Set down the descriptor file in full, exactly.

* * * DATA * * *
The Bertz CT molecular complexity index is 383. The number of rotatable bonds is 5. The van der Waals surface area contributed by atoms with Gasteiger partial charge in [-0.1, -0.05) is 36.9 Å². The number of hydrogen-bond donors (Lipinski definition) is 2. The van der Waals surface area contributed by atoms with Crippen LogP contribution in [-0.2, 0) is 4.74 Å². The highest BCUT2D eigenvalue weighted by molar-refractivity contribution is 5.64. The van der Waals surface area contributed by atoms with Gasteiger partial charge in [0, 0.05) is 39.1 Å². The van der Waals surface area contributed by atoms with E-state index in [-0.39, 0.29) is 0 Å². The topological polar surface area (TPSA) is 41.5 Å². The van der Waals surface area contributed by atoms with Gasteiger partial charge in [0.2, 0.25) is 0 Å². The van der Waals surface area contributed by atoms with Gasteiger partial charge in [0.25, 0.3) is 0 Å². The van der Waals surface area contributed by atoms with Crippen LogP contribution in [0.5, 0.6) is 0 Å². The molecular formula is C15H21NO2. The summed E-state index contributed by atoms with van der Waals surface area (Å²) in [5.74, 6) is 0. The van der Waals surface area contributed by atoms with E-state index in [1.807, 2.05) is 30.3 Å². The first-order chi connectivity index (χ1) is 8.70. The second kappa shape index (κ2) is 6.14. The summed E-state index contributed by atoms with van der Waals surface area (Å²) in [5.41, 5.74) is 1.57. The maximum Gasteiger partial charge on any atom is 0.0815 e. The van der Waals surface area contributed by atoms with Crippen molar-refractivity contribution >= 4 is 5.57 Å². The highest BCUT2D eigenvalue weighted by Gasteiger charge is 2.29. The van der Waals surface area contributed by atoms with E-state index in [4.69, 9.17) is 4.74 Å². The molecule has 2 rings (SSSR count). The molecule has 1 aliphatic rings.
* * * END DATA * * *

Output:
The Bertz CT molecular complexity index is 383. The number of rotatable bonds is 5. The van der Waals surface area contributed by atoms with Gasteiger partial charge in [-0.1, -0.05) is 36.9 Å². The number of hydrogen-bond donors (Lipinski definition) is 2. The van der Waals surface area contributed by atoms with Crippen LogP contribution in [-0.2, 0) is 4.74 Å². The highest BCUT2D eigenvalue weighted by molar-refractivity contribution is 5.64. The van der Waals surface area contributed by atoms with Gasteiger partial charge in [0, 0.05) is 39.1 Å². The van der Waals surface area contributed by atoms with E-state index in [-0.39, 0.29) is 0 Å². The topological polar surface area (TPSA) is 41.5 Å². The van der Waals surface area contributed by atoms with Gasteiger partial charge in [0.2, 0.25) is 0 Å². The van der Waals surface area contributed by atoms with Gasteiger partial charge in [0.25, 0.3) is 0 Å². The van der Waals surface area contributed by atoms with Crippen LogP contribution in [0.5, 0.6) is 0 Å². The molecular formula is C15H21NO2. The summed E-state index contributed by atoms with van der Waals surface area (Å²) in [5.74, 6) is 0. The van der Waals surface area contributed by atoms with E-state index in [1.807, 2.05) is 30.3 Å². The first-order chi connectivity index (χ1) is 8.70. The second kappa shape index (κ2) is 6.14. The summed E-state index contributed by atoms with van der Waals surface area (Å²) in [5.41, 5.74) is 1.57. The maximum Gasteiger partial charge on any atom is 0.0815 e. The van der Waals surface area contributed by atoms with Crippen molar-refractivity contribution >= 4 is 5.57 Å². The highest BCUT2D eigenvalue weighted by Gasteiger charge is 2.29. The van der Waals surface area contributed by atoms with E-state index in [4.69, 9.17) is 4.74 Å². The molecule has 2 rings (SSSR count). The molecule has 1 aliphatic rings.